Need advice on recreating heads

Discussion in 'Sculpture and Makeup Effects' started by Cgipperich, Jun 11, 2015.

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  1. Cgipperich

    Cgipperich New Member

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    Hello all!

    New user here, and I'll get it out of the way early and say that I'm very new to making art pieces so lamens terminology and heavy description is much appreciated =]
    Anyway, I'm looking for advice on how to make a cast and several copies of a head bust I have created. We have a head created out of Sculpey and wish to make a solid reproduction of it that is light and durable enough to use on set for a film. For this same reason, we wish to be able to make several copies of it if the need arises. We also wish to be able to paint and decorate it. So I'm curious at the best overall process of doing this.

    Here is the picture of the Sculpey bust we have created (not completely finished yet):
    IMG_20150611_134930_103.jpg

    We plan on baking the head once it's finished so that it is hardened and more durable.
    I've done a little research and found numerous ways of doing this reproduction with Alginate and Plaster of Paris but I'd like to avoid using Plaster because of the weight and brittleness of it. So if there is some sort of Silicone/Rubber material that would work better for our needs, I would like to know about that! And so far I've seen that Alginate has to be broken apart off of the mold, and therefore rendered useless, and hence cannot be done a second time. So we're looking to be able to make a single mold and use that to pour several heads if need be.

    So the bottom line is: we need a reproduction process that can be duplicated easily and will yield: a solid head that exhibits the face we have formed on our Sculpey bust here, that is light and durable enough to be used on set, and can be painted and decorated.

    Thanks so much!

    - Corey
     
  2. Chrisj

    Chrisj New Member

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    Do you know what you wish to cast the final piece in?

    So far it sounds like a silicone mold is the way to go, especially if you are going to bake the sculpey piece once your done sculpting it. Perhaps using something like Rebound 25 from Smooth-On would be a good way to go. It is a brush-able silicone which you would then make a rigid mother mold on top of to hold its shape. You can use plaster bandage to make the rigid shell very easily or use something like Ultra-cal 30 for a case mold around the silicone casting. Take a look at the Smooth-on website for examples.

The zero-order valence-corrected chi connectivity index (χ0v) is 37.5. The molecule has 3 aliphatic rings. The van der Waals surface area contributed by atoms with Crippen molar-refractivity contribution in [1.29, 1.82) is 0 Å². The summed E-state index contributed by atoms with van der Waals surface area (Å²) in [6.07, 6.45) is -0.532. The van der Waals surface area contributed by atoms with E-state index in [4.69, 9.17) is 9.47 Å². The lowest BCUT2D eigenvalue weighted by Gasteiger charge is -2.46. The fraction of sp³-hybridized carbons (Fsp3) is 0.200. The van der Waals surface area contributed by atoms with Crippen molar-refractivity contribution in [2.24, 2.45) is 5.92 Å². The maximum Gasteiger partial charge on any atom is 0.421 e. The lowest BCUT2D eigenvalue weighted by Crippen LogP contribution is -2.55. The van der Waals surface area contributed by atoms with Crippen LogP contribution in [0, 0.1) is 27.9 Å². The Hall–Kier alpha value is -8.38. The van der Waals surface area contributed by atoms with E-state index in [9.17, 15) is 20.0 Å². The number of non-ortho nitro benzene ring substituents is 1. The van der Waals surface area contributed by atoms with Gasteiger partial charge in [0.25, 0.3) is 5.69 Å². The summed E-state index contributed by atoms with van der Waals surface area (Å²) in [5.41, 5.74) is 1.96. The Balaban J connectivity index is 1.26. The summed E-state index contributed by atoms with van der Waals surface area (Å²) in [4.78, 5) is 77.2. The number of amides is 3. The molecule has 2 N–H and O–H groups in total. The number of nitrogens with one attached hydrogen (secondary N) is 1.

Best of luck.
     
  3. Cgipperich

    Cgipperich New Member

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    Chris,

    Thanks so much for the pointers! I think this looks like the best way to go. As long as the final silicon mold is paintable, we should be in business.
    Could you estimate for me how much of each of the materials I would need? I watched the production videos on their website and I understand the process, but I'm curious how much of the stuff I'll actually need to buy. It looks a little expensive, so I'm hoping you have a better idea than I do about how much I'll need.

    Thanks again!

    - Corey
     
  4. Chrisj

    Chrisj New Member

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    Correy- what are you wanting to cast your final piece out of? You mention "as long as the silicone is paintable" but I am not sure I fully understand. As for materials, yes it can get expensive but they will make a piece that will hold up quite well. If I understand correctly you wanted to cast a rigid final piece? Perhaps you could cast that in something like Smooth cast or any number of the rigid casting materials also available at the smooth-on website. They make good reliable products.
     
  5. Cgipperich

    Cgipperich New Member

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    Yes I would like the final piece to be rigid enough to decorate and use on set without too much fear of damage. But, out of that fear, I'd also like to be able to easily replicate the process. It looks like these materials are a good way to go, and the videos are extremely helpful and exactly what I need. I'm still curious how much of each material you think I would need however, I don't want to accidentally buy too little or too much and slow down the overall process.

    Thanks again!

    - Corey
     

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